The Supreme Court's "Galling" Decision on Partial-Birth Abortion

A member of the Times' editorial board (and former director of the New York Civil Liberties Union) says the Supreme Court's ruling on the Partial Birth Abortion Act uses "junk science" and has an "outmoded atttiude toward women's autonomy."

Friday's "Editorial Observer" columnby veteran editorial board writer Dorothy Samuels took on the recent 5-4 Supreme Court ruling upholding the federal Partial Birth Abortion Act in "Reflections on the New Abortion Ruling and the Roberts Court." The text box accompany the editorial read: "When justices play doctor, watch out for women's health."

The signed editorial was harsh but unsurprising, given that Samuels served four years as executive director of the New York Civil Liberties Union before joining the 18-member editorial board.

"When I read the new decision for the first time, its outmoded attitude toward women's autonomy had a familiar ring, but it took me a day or so to figure out why. Then I recalled concerns raised during Justice Alito's confirmation hearing regarding his opinion as a lower federal appellate judge supporting the constitutionality of a Pennsylvania law requiring that women inform their husbands before obtaining an abortion."


"Just a year ago, the court followed its practice and voted unanimously to allow a facial challenge to a New Hampshire abortion restriction. That meant it could go forward despite arguments that the plaintiffs should be made to wait for an actual health emergency to test the adequacy of the challenged provisions. Now, with no mention of the New Hampshire case, the new opinion by Justice Kennedy appears to foreclose such facial attacks in the abortion sphere. That could make it much harder to legally challenge unconstitutional restrictions.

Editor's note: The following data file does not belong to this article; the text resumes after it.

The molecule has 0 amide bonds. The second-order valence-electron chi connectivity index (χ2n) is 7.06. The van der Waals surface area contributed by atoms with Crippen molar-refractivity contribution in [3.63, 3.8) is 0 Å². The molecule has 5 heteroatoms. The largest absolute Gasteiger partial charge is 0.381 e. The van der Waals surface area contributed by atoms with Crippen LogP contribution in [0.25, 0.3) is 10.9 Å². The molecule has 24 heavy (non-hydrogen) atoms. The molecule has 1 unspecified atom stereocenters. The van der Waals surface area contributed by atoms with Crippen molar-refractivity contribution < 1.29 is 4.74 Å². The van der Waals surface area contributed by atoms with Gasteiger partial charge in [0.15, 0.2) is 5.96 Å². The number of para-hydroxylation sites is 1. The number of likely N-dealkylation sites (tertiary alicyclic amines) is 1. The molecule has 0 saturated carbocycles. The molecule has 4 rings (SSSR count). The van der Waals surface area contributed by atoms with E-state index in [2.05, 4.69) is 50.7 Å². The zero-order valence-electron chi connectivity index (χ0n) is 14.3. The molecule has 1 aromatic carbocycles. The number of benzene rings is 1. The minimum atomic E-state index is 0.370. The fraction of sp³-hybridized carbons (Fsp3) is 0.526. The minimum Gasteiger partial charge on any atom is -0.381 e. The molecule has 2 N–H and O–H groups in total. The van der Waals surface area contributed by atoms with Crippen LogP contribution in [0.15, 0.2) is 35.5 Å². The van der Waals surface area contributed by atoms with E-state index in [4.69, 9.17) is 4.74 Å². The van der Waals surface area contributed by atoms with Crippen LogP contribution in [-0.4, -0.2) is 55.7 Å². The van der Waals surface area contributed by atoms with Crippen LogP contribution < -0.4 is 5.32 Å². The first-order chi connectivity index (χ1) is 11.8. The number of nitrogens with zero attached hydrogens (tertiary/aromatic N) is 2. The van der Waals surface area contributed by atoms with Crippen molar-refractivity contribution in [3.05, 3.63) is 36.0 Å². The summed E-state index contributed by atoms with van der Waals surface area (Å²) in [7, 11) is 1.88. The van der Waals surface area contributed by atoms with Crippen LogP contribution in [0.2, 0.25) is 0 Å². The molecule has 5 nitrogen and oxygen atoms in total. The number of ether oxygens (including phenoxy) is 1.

"Another galling feature of the decision is its use of junk science. Its dismissive treatment of the overwhelming medical evidence supporting the need for a health exception to avoid harm to women, and the undue credence given to the flimsy assertions on the other side, disregard the court's own rules for evaluating expert testimony, as Linda Greenhouse, this newspaper's Supreme Court reporter, has noted."

Here's a sample of Greenhouse's unsympathetic coverage of the Court'sdecision upholding the Partial Birth Abortion act.